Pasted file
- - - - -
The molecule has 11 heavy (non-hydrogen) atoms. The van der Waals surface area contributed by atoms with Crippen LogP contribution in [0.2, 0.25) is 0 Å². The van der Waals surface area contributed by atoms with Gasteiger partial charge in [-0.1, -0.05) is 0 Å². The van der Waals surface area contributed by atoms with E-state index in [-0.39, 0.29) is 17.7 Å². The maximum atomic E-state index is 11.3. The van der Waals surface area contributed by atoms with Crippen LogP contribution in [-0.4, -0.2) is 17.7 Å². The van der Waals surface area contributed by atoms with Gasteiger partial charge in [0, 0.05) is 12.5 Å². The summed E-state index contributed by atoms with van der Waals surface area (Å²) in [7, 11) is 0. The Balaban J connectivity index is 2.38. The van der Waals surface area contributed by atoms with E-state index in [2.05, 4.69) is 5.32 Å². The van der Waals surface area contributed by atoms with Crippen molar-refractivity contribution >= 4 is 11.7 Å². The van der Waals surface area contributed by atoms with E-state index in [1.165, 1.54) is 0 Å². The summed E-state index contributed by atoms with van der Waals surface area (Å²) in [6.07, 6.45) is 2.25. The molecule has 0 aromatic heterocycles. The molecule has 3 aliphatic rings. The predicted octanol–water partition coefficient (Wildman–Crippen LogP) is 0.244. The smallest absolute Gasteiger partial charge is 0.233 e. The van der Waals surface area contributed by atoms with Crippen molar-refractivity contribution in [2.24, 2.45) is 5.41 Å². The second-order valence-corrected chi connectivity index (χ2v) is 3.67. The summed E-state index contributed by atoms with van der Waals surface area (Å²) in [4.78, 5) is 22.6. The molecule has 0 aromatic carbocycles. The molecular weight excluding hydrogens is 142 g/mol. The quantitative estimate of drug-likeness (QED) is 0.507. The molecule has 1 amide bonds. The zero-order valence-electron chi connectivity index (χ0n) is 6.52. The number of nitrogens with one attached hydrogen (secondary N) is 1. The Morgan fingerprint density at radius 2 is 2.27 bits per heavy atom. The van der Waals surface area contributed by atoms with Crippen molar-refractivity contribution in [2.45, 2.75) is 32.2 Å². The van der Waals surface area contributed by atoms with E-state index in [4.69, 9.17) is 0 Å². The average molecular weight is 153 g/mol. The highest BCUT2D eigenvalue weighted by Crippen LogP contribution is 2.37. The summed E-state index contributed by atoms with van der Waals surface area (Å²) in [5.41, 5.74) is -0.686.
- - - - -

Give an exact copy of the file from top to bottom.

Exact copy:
The molecule has 11 heavy (non-hydrogen) atoms. The van der Waals surface area contributed by atoms with Crippen LogP contribution in [0.2, 0.25) is 0 Å². The van der Waals surface area contributed by atoms with Gasteiger partial charge in [-0.1, -0.05) is 0 Å². The van der Waals surface area contributed by atoms with E-state index in [-0.39, 0.29) is 17.7 Å². The maximum atomic E-state index is 11.3. The van der Waals surface area contributed by atoms with Crippen LogP contribution in [-0.4, -0.2) is 17.7 Å². The van der Waals surface area contributed by atoms with Gasteiger partial charge in [0, 0.05) is 12.5 Å². The summed E-state index contributed by atoms with van der Waals surface area (Å²) in [7, 11) is 0. The Balaban J connectivity index is 2.38. The van der Waals surface area contributed by atoms with E-state index in [2.05, 4.69) is 5.32 Å². The van der Waals surface area contributed by atoms with Crippen molar-refractivity contribution >= 4 is 11.7 Å². The van der Waals surface area contributed by atoms with E-state index in [1.165, 1.54) is 0 Å². The summed E-state index contributed by atoms with van der Waals surface area (Å²) in [6.07, 6.45) is 2.25. The molecule has 0 aromatic heterocycles. The molecule has 3 aliphatic rings. The predicted octanol–water partition coefficient (Wildman–Crippen LogP) is 0.244. The smallest absolute Gasteiger partial charge is 0.233 e. The van der Waals surface area contributed by atoms with Crippen molar-refractivity contribution in [2.24, 2.45) is 5.41 Å². The second-order valence-corrected chi connectivity index (χ2v) is 3.67. The summed E-state index contributed by atoms with van der Waals surface area (Å²) in [4.78, 5) is 22.6. The molecule has 0 aromatic carbocycles. The molecular weight excluding hydrogens is 142 g/mol. The quantitative estimate of drug-likeness (QED) is 0.507. The molecule has 1 amide bonds. The zero-order valence-electron chi connectivity index (χ0n) is 6.52. The number of nitrogens with one attached hydrogen (secondary N) is 1. The Morgan fingerprint density at radius 2 is 2.27 bits per heavy atom. The van der Waals surface area contributed by atoms with Crippen molar-refractivity contribution in [2.45, 2.75) is 32.2 Å². The van der Waals surface area contributed by atoms with E-state index in [4.69, 9.17) is 0 Å². The average molecular weight is 153 g/mol. The highest BCUT2D eigenvalue weighted by Crippen LogP contribution is 2.37. The summed E-state index contributed by atoms with van der Waals surface area (Å²) in [5.41, 5.74) is -0.686.